SINGAPORE - Singapore's most well-governed and transparent listed companies were unveiled on Monday (Aug 6), with Singtel topping the annual Singapore Governance and Transparency Index (SGTI) ranking in the general category for the fourth consecutive year, and CapitaLand Mall Trust leading the real estate investment trust (Reits) and business trust category for the second year.
Singtel retained its pole position with 129 points for SGTI 2018, while DBS Group ranked a close second at 124 points. CapitaLand and Singapore Exchange tied at third position. United Overseas Bank made it to the top 10 at eighth place for the first time, while Singapore Press Holdings placed ninth spot after an eight-year hiatus in the top 10.
In the Reit (real estate investment trust) and business trust category, CapitaLand Mall Trust and CapitaLand Commercial Trust took the top two positions, while Ascott Residence Trust ranked third.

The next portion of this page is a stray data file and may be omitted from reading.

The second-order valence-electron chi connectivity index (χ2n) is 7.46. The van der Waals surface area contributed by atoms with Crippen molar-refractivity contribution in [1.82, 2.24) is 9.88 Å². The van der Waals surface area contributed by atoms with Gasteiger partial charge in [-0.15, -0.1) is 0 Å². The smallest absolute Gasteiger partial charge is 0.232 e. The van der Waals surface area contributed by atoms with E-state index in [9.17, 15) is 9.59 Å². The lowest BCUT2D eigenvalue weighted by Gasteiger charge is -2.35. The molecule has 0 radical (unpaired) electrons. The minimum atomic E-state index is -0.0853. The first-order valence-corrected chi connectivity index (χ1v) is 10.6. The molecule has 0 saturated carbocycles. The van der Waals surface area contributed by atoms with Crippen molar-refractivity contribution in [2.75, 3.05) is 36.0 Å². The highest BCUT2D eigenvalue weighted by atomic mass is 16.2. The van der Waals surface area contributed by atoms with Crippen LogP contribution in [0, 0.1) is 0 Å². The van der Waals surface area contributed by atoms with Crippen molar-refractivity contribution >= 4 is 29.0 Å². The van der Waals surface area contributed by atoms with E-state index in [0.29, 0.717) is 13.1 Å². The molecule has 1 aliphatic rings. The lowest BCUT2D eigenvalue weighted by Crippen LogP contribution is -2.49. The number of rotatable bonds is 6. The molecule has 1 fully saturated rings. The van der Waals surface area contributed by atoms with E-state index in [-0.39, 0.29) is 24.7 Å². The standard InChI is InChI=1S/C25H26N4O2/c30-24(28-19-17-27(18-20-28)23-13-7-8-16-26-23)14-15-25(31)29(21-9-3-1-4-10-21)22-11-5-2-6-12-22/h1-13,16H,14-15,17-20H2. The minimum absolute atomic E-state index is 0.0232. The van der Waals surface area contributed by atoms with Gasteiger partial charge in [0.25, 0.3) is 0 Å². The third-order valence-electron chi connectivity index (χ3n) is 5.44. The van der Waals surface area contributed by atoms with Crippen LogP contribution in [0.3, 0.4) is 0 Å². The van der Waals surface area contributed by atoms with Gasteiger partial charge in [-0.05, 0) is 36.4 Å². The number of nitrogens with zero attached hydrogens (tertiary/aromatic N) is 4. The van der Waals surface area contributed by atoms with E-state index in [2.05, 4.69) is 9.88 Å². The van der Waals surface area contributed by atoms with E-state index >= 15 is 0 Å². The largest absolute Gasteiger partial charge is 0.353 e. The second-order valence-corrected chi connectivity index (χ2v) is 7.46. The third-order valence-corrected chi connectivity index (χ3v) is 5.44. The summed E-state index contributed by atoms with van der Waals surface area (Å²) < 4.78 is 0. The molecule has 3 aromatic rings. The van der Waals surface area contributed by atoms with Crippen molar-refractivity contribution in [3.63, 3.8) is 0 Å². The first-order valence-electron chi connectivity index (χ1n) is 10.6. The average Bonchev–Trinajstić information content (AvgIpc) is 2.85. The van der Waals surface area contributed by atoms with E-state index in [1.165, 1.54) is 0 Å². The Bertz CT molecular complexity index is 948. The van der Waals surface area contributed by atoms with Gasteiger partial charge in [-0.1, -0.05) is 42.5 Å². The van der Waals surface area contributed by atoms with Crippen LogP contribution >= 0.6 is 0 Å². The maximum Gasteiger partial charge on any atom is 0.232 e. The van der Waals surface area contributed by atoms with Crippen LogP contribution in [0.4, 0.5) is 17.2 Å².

This year's index ranked a total of 589 Singapore-listed companies and 43 Reits and business trusts that released their annual reports by May 31. The SGTI assesses companies on their corporate governance disclosure and practices, as well as the timeliness, accessibility and transparency of their financial results announcements.
CPA Australia, NUS Business School's Centre for Governance, Institutions and Organisations (CGIO) and Singapore Institute of Directors (SID) announced the highest scores recorded in the SGTI at the Singapore Governance & Transparency Forum 2018, where deputy managing director Ong Chong Tee of the Monetary Authority of Singapore (MAS) was guest of honour.